In Brief: Pressure on Obama; Contractor Success; New TBI Push

Mike O'Brien

PRESIDENT OBAMA will come under increasing pressure this week from international allies and Congress to intervene in the Syrian civil war.

On Thursday he will meet with the Turkish prime minister, Recep Tayyip Erdogan, who has blamed Syria for two bomb attacks in Turkey on Saturday that killed 46.

On Monday he is meeting British prime minister David Cameron for an update on the moves for a diplomatic solution and a conference that would bring together Syrian president Bashar al-Assad's government and the rebels.

Congressional hearings are also scheduled this week on Syria, in which some members will undoubtedly call on the president to take action.

Among Mr. Obama’s options are forcing Assad and his inner circle to leave Syria, arming the rebels and introducing No-fly zones.

GOOD NEWS for America’s top government contractors: New figures show they made more money from federal awards in 2012 than they did the year before.

Despite budget cuts, 64 percent of the $516.3 billion spent on contracts in 2012 went to the top 200 companies that work with the government.

Defense contractors topped the list, with top five being Lockheed Martin, Boeing, General Dynamics, Raytheon and Northrop Grumman.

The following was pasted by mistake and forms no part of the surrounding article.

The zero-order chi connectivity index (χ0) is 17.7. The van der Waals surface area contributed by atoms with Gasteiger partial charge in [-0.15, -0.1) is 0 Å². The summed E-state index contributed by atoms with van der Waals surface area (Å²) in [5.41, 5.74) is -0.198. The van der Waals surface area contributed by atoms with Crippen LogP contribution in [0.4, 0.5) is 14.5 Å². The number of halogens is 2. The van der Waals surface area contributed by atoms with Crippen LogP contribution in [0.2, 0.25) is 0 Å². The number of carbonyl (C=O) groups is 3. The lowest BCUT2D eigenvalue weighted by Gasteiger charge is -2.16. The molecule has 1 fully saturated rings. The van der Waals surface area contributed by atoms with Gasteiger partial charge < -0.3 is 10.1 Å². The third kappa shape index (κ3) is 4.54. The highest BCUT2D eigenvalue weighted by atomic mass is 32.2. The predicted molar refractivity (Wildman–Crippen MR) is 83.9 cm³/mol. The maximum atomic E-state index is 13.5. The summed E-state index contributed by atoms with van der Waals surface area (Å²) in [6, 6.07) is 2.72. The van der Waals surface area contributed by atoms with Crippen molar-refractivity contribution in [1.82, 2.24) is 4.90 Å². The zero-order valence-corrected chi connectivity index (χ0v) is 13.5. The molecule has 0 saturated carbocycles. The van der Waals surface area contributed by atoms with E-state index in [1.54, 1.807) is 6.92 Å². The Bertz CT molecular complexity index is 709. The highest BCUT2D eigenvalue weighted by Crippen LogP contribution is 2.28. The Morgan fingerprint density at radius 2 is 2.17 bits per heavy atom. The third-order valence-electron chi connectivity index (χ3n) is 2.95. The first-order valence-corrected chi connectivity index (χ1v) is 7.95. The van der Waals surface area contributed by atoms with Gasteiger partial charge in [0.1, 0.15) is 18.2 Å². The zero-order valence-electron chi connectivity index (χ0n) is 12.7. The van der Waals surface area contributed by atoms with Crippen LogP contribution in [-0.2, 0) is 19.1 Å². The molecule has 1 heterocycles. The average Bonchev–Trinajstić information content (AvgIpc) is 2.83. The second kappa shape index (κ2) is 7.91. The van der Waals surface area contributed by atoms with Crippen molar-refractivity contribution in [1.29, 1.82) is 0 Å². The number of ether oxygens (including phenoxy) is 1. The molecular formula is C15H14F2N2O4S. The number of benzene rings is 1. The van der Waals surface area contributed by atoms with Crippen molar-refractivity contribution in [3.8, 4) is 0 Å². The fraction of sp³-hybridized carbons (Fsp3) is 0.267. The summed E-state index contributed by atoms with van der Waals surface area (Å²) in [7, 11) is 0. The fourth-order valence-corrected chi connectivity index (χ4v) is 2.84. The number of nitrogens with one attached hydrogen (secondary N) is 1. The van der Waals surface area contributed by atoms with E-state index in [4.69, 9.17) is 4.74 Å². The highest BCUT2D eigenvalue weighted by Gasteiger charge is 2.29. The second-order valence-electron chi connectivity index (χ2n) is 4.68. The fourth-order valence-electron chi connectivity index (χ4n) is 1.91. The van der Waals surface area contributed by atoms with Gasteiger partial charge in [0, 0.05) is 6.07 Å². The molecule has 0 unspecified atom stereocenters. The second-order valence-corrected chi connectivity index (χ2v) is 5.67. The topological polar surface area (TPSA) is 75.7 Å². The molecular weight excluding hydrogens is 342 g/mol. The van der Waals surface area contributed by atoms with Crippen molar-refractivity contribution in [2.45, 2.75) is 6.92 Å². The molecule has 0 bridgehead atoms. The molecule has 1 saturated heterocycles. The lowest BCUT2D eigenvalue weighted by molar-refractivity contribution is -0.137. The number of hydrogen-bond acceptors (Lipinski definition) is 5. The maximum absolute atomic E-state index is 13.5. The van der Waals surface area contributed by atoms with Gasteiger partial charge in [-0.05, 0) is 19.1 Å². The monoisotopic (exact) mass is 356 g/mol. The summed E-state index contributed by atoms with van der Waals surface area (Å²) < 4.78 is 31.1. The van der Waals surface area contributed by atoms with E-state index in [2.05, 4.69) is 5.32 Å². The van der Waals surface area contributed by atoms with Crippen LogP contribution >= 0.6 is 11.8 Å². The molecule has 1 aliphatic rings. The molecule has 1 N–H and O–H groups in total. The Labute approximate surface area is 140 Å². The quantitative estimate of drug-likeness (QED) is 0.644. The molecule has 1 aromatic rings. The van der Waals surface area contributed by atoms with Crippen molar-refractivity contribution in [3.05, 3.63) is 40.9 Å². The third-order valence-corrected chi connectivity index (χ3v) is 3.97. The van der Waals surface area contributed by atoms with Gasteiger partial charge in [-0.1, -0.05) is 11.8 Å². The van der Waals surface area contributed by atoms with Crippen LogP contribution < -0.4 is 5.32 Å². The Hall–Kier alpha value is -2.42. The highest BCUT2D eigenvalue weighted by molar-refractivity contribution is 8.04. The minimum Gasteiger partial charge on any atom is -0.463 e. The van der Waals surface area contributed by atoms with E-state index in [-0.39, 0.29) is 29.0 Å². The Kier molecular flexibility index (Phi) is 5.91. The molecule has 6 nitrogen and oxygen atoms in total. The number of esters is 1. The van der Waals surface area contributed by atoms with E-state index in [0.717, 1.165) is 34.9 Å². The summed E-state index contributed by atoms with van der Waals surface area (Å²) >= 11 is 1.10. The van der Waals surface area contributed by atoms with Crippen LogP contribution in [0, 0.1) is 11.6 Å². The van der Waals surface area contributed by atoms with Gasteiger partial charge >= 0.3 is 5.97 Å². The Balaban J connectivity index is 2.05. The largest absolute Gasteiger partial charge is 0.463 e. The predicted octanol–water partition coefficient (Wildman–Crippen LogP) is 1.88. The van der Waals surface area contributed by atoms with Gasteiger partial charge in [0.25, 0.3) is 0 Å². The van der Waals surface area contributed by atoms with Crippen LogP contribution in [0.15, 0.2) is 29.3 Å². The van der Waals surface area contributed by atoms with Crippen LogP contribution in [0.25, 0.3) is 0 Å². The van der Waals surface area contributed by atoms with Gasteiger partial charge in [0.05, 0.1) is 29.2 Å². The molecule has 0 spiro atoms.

Bloomberg Government, which analyzed data from 24 agencies and in 20 categories of federal purchases, found that the most successful companies were those that focused on areas less affected by budget pressures, such as space vehicles, drones, health information technology and cyber security.

DATA IS being collected from 3,000 National Guard members in eight states as part of new research on traumatic brain injuries (TBI).

Like other U.S. service members, Guard personnel take the Automated Neuropsychological Assessment Metrics, or ANAM, test before deployments. But currently there is no data specific to the National Guard so that its members may be compared to their peers.

Dr. Kristin Heaton, a neuropsychologist at the U.S. Army Research Institute of Environmental Medicine at the Natick Soldier System Center, said: "We've been in active data collection now for a while. We're aiming for a diverse geographic representation. Having a meaningful, representative data set like this could be really helpful for interpreting scores, both before and after injuries."

She said Guard members represent a different demographic of soldier. "For example, they tend to be older, have families and children, and have dual careers," she said.

"There is some evidence in the literature that they may respond to deployments, both during and after, somewhat differently than their active-duty counterparts, all of which may impact not just the Soldier, but his or her family, as well."

TBI will be among the subjects discussed at IDGA’s DoD/VA Healthcare 2013 summit next week. For more information, go to